Report Cites Need for More College Readiness Training for Counselors
Achieving the national goal of increasing postsecondary education access and success will require improved college readiness counseling programs, according to a report by the National Association for College Admission Counseling (NACAC).
The paper addresses the absence of pre-service training in college readiness counseling -- a key shortcoming in school counselor preparation programs at institutions of higher education.
"Public high school counselors are required to have a master’s degree in school counseling, while their private high school counselors may arrive in their positions through a variety of paths," NACAC CEO Joyce Smith said in a statement. "In both cases, there is no formal process by which school counselors are prepared to counsel students for postsecondary access and success."
Smith noted the lack of a widely accepted "curriculum" for pre-training or in-service training for college admission counseling professionals.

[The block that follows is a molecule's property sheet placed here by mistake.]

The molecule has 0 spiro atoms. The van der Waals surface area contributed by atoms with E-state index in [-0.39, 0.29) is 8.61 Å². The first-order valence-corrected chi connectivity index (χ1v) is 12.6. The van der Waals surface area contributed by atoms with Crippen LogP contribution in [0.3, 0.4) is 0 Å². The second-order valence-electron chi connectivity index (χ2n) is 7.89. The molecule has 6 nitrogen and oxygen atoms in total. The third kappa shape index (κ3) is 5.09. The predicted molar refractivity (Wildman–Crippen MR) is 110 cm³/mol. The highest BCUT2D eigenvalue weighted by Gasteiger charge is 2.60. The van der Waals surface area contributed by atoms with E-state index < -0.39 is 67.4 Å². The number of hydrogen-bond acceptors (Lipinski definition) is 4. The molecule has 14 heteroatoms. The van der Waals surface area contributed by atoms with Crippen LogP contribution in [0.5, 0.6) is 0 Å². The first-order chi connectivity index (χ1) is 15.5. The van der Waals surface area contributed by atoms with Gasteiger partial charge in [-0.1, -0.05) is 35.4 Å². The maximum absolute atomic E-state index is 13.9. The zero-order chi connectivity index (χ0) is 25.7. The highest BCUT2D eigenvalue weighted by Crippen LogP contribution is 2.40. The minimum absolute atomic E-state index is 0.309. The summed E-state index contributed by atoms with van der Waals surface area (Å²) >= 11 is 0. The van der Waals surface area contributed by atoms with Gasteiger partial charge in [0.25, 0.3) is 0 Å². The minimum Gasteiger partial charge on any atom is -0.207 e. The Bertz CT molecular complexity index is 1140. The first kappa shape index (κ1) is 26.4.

The NACAC paper proposes a set of core competencies that should form the basis of pre-service college readiness counselor training. These include:
- Psychological processes that support college going
- Sociological concepts about context and relationships that transmit social capital necessary for college access and success
- Microeconomics, especially related to human capital needs
- Educational reform policies designed to support college readiness
- Higher education and related research
- Family engagement models
"We hope this paper will serve as the catalyst for further conversation on this issue," Smith said. "We recognize that other scholars, practitioners, and institutions of higher education will have ideas to contribute, and we hope to facilitate the exchange of ideas about this topic through NACAC."